Go to solid/liquid

Solid

  1. Cut up into smaller pieces
  2. Add 2cm3 of water
  3. Stir
  4. Decant the water

Go to liquid step 2

Liquid

  1. Add 2cm3 of the food sample
  2. Add 2cm3 of Benedict’s solution
  3. Boil for 2-3 minutes

Results

Blue: X
Brick-red precipitate: √

Proteins

Info

Elements

C, H, O, N (Sometimes S)

Types

Roles

Protein Test

Biuret Test

Solid

  1. Cut up into smaller pieces
  2. Add 2cm3 of water
  3. Stir
  4. Decant the water

Go to liquid step 2

Liquid

  1. Add 2cm3 food sample
  2. Add 2cm3 of Biuret solution

#Results
Blue: X
Purple: √

Lipids

Info

Elements

C, H, O
H > O

Components

Roles

Fats Test

Ethanol-emulsion Test

Solid

  1. Cut up the food into smaller pieces
  2. Add 2cm3 of ethanol
  3. Shake thoroughly
  4. Decant to 2cm3 of water

Liquid

  1. Add 2cm3 of food sample
  2. Add 2cm3 of ethanol
  3. Shake thoroughly
  4. Add 2cm3 of water

Results
Cloudy white emulsion: √
Clear: X

Enzymes

Human Nutrition

Organs

Mouth

Salivary glands

Produce and secrete saliva the mouth

Mucus and water

Salivary amylase

Buccal cavity

Space enclosed by the mouth

Teeth

 Chewing action breaks up food into small pieces (mastication) to increase surface area to volume ratio for digestive enzyme action

Tongue

 Rolls food and saliva into small masses (boli) to facilitate swallowing

Oesophagus

 Narrow, muscular tube that joins the pharynx and the stomach uses peristalsis to push food forward

Stomach

Distensible, muscular bag

 Stretches when temporarily storing food, informs the brain when fully-distended

 Thick, well-developed muscular wall

Peristalsis churns the food to mechanically break them up and mix them forming chyme

 Wall has numerous pits

Gastric glands which produce gastric juice which contains hydrochloric acid, pepsin and renin

Hydrochloric Acid

Pepsin

Pepsinogen (Inactive) + HCl > Pepsin (Active)
Protein + Pepsin > Peptides

#Rennin
Prorennin (Inactive) + HCl > Rennin (Active)
Milk protein caseinogen (Soluble) + Rennin > Casein (Insoluble)
So it stays longer in the stomach

Lined by mucus layer

Protection against damage by hydrochloric acid in gastric juice

Sphincters

The lower oesophageal sphincter connects stomach to the oesophagus and the pyloric sphincter connects stomach to the small intestine, they control the movement of food into and out of the stomach

Small Intestine

Parts

Intestinal Juice

Gall Bladder

Stores bile produced by the liver which emulsifies fats increasing the surface area to volume ratio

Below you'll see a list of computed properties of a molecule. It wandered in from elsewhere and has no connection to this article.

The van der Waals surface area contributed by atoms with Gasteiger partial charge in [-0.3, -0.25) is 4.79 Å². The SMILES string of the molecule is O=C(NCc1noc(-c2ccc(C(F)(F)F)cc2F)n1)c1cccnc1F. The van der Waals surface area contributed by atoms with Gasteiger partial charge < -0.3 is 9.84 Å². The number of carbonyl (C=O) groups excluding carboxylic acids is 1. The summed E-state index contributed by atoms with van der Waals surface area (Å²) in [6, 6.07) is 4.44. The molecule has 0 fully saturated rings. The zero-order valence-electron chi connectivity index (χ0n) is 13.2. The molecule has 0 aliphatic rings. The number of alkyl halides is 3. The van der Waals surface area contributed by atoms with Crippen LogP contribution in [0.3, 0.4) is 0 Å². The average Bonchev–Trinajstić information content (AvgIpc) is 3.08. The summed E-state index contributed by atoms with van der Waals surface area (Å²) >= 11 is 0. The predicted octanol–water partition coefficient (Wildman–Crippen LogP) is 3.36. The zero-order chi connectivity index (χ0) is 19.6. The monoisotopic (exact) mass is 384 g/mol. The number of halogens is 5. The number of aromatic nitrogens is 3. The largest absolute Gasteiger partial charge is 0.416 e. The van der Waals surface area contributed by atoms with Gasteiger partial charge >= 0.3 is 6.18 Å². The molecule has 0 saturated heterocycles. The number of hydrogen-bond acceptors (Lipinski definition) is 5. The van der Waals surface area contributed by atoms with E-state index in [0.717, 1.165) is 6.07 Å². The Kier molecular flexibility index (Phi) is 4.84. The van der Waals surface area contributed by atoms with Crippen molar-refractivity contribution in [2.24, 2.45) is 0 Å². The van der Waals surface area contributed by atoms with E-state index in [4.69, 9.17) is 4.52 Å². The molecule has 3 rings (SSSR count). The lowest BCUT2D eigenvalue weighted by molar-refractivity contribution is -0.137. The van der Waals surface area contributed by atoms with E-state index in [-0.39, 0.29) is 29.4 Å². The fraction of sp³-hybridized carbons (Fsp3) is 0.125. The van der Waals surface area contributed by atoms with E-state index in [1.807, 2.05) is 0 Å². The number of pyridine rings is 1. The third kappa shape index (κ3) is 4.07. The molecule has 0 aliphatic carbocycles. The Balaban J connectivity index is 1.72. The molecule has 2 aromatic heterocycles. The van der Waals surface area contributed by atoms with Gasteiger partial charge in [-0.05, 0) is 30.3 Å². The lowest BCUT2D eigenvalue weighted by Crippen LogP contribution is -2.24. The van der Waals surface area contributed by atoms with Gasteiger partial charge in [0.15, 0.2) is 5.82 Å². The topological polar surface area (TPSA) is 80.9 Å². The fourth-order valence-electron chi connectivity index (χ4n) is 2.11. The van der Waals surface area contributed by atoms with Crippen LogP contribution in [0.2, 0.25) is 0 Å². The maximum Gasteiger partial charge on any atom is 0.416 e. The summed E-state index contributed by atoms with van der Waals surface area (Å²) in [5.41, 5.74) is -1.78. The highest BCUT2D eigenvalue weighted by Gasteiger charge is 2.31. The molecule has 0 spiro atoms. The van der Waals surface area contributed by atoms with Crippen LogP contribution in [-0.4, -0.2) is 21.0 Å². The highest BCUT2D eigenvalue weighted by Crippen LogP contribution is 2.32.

Pancreas

Pancreatic Juice

Large Intestine

Colon

Liver

Liver Vessels

Hepatic Portal Vein

Nutrient-rich blood from small intestine to liver

 Hepatic Artery

Oxygenated blood from heart to liver

Hepatic vein

Deoxygenated blood from the liver to the heart

Functions

Effects of Alcohol

Zoom in

Peristalsis

The rhythmic wave-like antagonistic contraction and relaxation of smooth muscle layers, outer longitudinal muscles and inner circular muscles, causing dilation and constriction to mix and propel food

Villi

Increase surface area to volume ratio

 1-cell thick epithelium

Smaller diffusion distance, has microvilli to increase surface area to volume ratio

 Blood and Lymph Capillaries

Maintain concentration gradients

Blood Capillaries

Transports glucose and amino acids

Lymph Capillaries (Lacteals)

Transports lipids

Plant Nutrition

Leaf Structure

External

Network of Veins

Veins carry water and mineral salts to the cells in the lamina and carry manufactured food from these cells to other parts of the plant

Lamina

The lamina has a large flat surface compared to its volume. This enables it to obtain the maximum amount of sunlight for photosynthesis
A large, thin lamina also means that carbon dioxide can rapidly reach the inner cells of the leaf

Leaf Arrangement

Petiole

The petiole holds the lamina away from the stem so that the lamina can obtain sufficient sunlight and air in come leaves

Internal

Upper Epidermal Cells

Palisade Mesophyll Cells

Spongy Mesophyll Cells

Lower Epidermal Cells

Guard Cells

Day

Night

Stomata

Minute openings usually found on the lower epidermis

Adaptations

Photosynthesis

Requirements

Products

Chemical Equations

Light-Dependent

Light energy -> Chemical energy
12H2O (Photolysis) -> 6O2 + 24H

Light-Independent

6CO2 + 24H (Chemical energy) -> C6H12O6 + 6H2O
(Enzyme-controlled reactions)

Overall

6CO2 + 12H2O > C6H12O6 + 6O2 + 6H2O

Simplified

6CO2 + 6H2O > C6H12O6 + 6O2
Carbon dioxide + Water > Glucose + Oxygen

#Limiting Factors